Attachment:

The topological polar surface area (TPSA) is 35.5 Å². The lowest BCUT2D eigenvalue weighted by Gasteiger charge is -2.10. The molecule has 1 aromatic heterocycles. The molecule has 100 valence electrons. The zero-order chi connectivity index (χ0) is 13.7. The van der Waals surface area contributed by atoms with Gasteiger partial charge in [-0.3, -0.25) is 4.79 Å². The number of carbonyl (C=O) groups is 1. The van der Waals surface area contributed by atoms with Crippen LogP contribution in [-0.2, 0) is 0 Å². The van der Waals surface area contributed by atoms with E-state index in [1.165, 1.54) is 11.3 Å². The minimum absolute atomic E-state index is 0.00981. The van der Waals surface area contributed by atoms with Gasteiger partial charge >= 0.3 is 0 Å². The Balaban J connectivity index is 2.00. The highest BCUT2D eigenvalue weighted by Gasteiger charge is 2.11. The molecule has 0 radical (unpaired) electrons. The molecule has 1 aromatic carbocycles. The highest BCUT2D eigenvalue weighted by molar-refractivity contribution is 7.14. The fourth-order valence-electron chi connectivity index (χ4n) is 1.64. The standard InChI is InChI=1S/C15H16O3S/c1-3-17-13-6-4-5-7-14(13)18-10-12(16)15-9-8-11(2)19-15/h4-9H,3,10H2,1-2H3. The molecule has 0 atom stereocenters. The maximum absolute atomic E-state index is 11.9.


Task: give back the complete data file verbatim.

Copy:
The topological polar surface area (TPSA) is 35.5 Å². The lowest BCUT2D eigenvalue weighted by Gasteiger charge is -2.10. The molecule has 1 aromatic heterocycles. The molecule has 100 valence electrons. The zero-order chi connectivity index (χ0) is 13.7. The van der Waals surface area contributed by atoms with Gasteiger partial charge in [-0.3, -0.25) is 4.79 Å². The number of carbonyl (C=O) groups is 1. The van der Waals surface area contributed by atoms with Crippen LogP contribution in [-0.2, 0) is 0 Å². The van der Waals surface area contributed by atoms with E-state index in [1.165, 1.54) is 11.3 Å². The minimum absolute atomic E-state index is 0.00981. The van der Waals surface area contributed by atoms with Gasteiger partial charge >= 0.3 is 0 Å². The Balaban J connectivity index is 2.00. The highest BCUT2D eigenvalue weighted by Gasteiger charge is 2.11. The molecule has 0 radical (unpaired) electrons. The molecule has 1 aromatic carbocycles. The highest BCUT2D eigenvalue weighted by molar-refractivity contribution is 7.14. The fourth-order valence-electron chi connectivity index (χ4n) is 1.64. The standard InChI is InChI=1S/C15H16O3S/c1-3-17-13-6-4-5-7-14(13)18-10-12(16)15-9-8-11(2)19-15/h4-9H,3,10H2,1-2H3. The molecule has 0 atom stereocenters. The maximum absolute atomic E-state index is 11.9.